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Indigo and Kate Wallace (L-R) Mackenna, Nash and Jace Brunner Rivah and AJ Conway-James Aboutusgenericimage_3 fifo Peewee Gonzales Steve Beale and Chris Dunphy, MIPEC Jemma and Mila Smith Santa and Constable Vanessa csg Zoe with Santa David Gibson and Santa Aboutusgeneric_1 Jo-Anne Burke, DB Scaffolding; Susan McGuire, Mayogroup Greg Byrne, Downing; Ian Reed, QNP
Indigo and Kate Wallace (L-R) Mackenna, Nash and Jace Brunner Rivah and AJ Conway-James Aboutusgenericimage_3 fifo Peewee Gonzales Steve Beale and Chris Dunphy, MIPEC Jemma and Mila Smith Santa and Constable Vanessa csg Zoe with Santa David Gibson and Santa Aboutusgeneric_1

The upside of the downturn
DOWNTURN makes living and buying local attractive.
Tuesday 29 September 2015  

THE complete resetting of the cost of living and working in a mining community is delivering some unforeseen benefits to some of the region's towns.

While the upsides are still dwarfed by the implications of major job losses across Central Queensland, for those that remain there are some good things happening in places like Dysart and Blackwater.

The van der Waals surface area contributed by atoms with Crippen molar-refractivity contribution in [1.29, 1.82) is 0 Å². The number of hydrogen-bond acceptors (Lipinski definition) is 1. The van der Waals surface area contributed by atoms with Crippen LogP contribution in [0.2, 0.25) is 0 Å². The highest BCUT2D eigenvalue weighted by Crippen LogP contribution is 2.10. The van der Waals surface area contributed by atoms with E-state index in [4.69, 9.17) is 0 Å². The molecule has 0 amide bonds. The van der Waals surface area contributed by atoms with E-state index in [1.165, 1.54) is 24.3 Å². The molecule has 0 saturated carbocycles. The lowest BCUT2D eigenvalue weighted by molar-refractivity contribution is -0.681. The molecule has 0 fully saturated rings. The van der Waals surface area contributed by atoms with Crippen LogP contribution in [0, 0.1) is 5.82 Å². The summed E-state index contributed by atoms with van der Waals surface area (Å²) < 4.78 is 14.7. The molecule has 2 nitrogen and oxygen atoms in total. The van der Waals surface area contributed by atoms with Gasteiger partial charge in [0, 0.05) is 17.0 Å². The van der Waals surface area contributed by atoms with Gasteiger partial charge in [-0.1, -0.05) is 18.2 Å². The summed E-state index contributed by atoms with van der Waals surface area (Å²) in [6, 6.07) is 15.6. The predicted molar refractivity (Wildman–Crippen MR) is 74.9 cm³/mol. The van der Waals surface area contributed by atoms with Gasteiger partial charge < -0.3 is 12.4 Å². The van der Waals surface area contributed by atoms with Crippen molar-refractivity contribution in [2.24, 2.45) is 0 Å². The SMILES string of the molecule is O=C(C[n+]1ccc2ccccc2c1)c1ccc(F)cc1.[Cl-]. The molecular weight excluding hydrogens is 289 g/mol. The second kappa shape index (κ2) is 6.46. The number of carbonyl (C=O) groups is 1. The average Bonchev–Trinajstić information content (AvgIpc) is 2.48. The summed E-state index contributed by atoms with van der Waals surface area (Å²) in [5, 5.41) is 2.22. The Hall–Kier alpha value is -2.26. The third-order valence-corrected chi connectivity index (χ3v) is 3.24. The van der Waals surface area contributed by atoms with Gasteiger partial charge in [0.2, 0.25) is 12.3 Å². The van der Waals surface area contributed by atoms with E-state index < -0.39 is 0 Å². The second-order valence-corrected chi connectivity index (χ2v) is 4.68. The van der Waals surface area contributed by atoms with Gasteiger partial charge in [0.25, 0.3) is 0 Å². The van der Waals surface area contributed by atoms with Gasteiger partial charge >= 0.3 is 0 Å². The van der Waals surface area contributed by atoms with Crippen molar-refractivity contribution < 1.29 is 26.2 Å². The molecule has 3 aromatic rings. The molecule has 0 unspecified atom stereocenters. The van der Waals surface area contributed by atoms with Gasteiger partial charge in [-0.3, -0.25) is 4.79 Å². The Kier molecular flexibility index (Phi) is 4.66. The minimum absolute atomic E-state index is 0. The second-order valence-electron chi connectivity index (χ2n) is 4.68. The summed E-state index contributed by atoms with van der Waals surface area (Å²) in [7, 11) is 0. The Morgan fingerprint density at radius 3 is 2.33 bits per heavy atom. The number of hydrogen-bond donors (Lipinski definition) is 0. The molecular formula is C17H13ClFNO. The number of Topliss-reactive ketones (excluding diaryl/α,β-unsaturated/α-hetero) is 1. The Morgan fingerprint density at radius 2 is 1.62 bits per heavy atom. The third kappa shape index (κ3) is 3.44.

One local business owner told Shift Miner that some of Blackwater’s residents were drifting back.

“Yes, the town is very quiet, but the strangest thing happened today, “ he told Shift Miner.

“I have had two new couples come into the shop this morning, who have just moved back.

“One couple had a young family and had decided to move back out here from Rockhampton, because it was so much cheaper to live.

“They settled in Rockhampton at the height of the boom, but they said it never felt like home.

“The other couple were retired and had sold up a few years back but had decided to move back, because the cost of living was so much cheaper now,”

An hour or so down the road at Dysart, spokesperson for the local Community and Business Group, John Crooks, says local-buy initiatives by the mining companies have made a big difference.

“Yes, we just opened up another store in Tieri, and so far Glencore have been really supportive,” he said.

“I really think the amount of work going to locals has picked up; that’s not to say you don’t have to be competitive with your pricing though.

“We recently had a local-buy meeting with BMA, and it was a great opportunity to have a one-on-one discussion with some of their people.

“I think there was about AU$40 million worth of investment through the local buy program, and while not everything has worked as well as it should, we do seem to be getting more business locally.

“But overall in Dysart, it’s not a boom, and there is no great activity - but the feeling in the town is alright.”


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